Early in the 1840's there were signs of growing discontent. In 1841 the journeymen joiners struck against an attempt to increase the hours of Saturday working from 5 p.m. to 6 p.m. in summer-time, (fn. 27) and chartism received considerable publicity in the city with the release of Feargus O'Connor from York castle in the same year. (fn. 28) This was the occasion for a chartist assembly and demonstration, but no participation by York people is mentioned. Probably as a result of the O'Connor demonstration, a lead was taken by a Mr. Cordukes, a member of the joiners' trade union, in promoting chartism in York. In November 1841 O'Connor and Cordukes addressed a meeting which appointed the former as delegate for the forthcoming chartist convention in London (fn. 29) and a week later a number of chartists opposed the sending of an address congratulating the queen on the birth of an heir apparent. (fn. 30) In 1842 sermons were preached in the Chartist Association Room in Straker's Passage, Fossgate, (fn. 31) lectures were given by visiting chartists, (fn. 32) and a remonstrance sent to the queen on the prevalence of distress in the country; (fn. 33) but between 1842 and 1846 chartism was overshadowed by the activities of the Anti-Corn Law League. On two occasions the York chartists attempted to obtain the election of their candidates. The first was in 1847 when a Mr. Hopwood 'an avowed chartist' stood unsuccessfully in the municipal elections. In the following year, on the death of H. G. R. Yorke, the liberal parliamentary member, the vacant seat was contested by Henry Vincent, the chartist leader, standing as a liberal. Unlike Nottingham, where O'Connor was elected, York rejected Vincent who polled 880 votes compared with 1,505 by Milner, the successful conservative candidate. Looking back on this episode, Thomas Rooke, the Sheffield chartist, wrote: 'after that election the chartist agitation gradually died down to nothing.' (fn. 34)
The failure of chartism in a city without industry is not surprising. Nor during the remainder of the 19th century did changes in the city's economy provide more favourable conditions for similar movements. The railway workers were the most politically conscious section of York's working class, but were not organized in a united trade union. As it was, the 5,500 men employed by the N.E.R. in York in 1901 were regulated by wage agreements for each particular trade or occupation. (fn. 35) York's other major industry in the late 19th century, the manufacture of confectionery, had 'no combination amongst the workers, either in York or elsewhere'. (fn. 36) In 1899 there were only 2,539 ascertained trade unionists in the whole city—3.3 per cent. of the population, compared with 4.4 per cent. over the whole country. The largest union in the city was the Amalgamated Society of Railway Servants with 480 members. Three other unions had more than 200 members but the remaining 20 or so were very small. (fn. 37)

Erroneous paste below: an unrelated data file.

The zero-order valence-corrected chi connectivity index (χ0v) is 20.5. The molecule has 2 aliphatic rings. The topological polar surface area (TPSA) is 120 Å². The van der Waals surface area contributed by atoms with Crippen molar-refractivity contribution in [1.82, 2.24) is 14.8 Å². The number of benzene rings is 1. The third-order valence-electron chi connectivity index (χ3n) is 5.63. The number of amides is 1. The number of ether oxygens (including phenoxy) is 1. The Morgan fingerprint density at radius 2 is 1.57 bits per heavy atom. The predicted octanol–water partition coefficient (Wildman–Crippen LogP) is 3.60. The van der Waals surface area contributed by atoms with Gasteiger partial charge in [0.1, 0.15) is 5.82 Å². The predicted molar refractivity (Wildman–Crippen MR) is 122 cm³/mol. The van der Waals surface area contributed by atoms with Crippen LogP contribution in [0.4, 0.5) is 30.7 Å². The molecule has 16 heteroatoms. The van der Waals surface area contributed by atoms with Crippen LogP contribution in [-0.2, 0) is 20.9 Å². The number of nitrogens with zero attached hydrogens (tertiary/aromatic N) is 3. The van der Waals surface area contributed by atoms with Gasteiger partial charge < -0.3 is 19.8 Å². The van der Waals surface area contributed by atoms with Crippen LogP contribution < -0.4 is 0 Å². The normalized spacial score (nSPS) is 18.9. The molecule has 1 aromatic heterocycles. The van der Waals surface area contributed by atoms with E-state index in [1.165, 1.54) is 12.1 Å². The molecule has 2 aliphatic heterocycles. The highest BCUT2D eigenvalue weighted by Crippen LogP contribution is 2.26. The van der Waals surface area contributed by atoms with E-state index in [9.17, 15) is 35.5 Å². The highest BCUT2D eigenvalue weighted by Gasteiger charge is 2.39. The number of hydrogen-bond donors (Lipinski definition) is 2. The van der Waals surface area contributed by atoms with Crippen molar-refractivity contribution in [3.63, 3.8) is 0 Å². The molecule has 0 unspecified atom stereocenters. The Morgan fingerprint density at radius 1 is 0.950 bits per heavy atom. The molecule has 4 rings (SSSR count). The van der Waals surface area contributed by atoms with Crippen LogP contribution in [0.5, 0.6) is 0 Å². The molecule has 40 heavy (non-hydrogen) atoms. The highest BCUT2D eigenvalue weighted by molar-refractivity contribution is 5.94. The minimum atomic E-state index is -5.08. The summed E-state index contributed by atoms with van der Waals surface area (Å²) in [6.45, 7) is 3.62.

The bulk of York's trade unionists were members of unions affiliated to the York Trades Council, formed in 1890 and consisting in 1899 of 18 affiliated societies representing nearly 2,000 members. (fn. 38) The Trades Council brought a measure of coherence into the structure of trade unionism in the city, and it was also one of the main forces behind the rise of labour representation. Its activities included 'labour demonstrations, [and] running labour candidates at municipal school board and board of guardians elections'. (fn. 39) In addition, there were the independent labour party, a branch of which was operating in 1894, only a year after the party's formation, and the co-operative movement which, in 1899 'decided to obtain representation on the council' (fn. 40) and supported two candidates who were defeated. In 1900 W. H. Shaw was returned as the cooperative candidate for Micklegate ward, 'at last securing a direct representation of the society, of trades unionism and of the working classes generally on the city council'. (fn. 41) Shaw, however, as has been seen, was not the first labour councillor and to some extent the co-operative society was a dissident element in York working-class politics, refusing in 1903 to affiliate with the York Labour Representation Committee. (fn. 42)
In terms of direct representation the working classes therefore achieved little during the 1890's, only O'Connor and Shaw being at different times returned. Yet their interests were being voiced in other ways within the corporate body. Thus, in 1887, two liberal councillors opposed the contribution of £250 towards the Jubilee entertainments in terms which left no doubt as to the alignment of their political interests: '[the council should not] drag by compulsion public money from the poorer ratepayers towards . . . entertainments which would obviously be exclusively for the élite of the city.' (fn. 43) The resolution was defeated by 38 votes to 2. In 1895, after a request from the York Independent Labour Party, eight councillors successfully introduced a motion to oppose an application to Parliament for extra powers by the York Waterworks Company. (fn. 44) Later in the same year a motion inspired by the Trades Council was introduced to fix minimum wage rates for corporation employees and to prevent 'the use of material wrought outside the City and [to obtain] a consequent reduction in the number of bona fide citizens unemployed'. (fn. 45)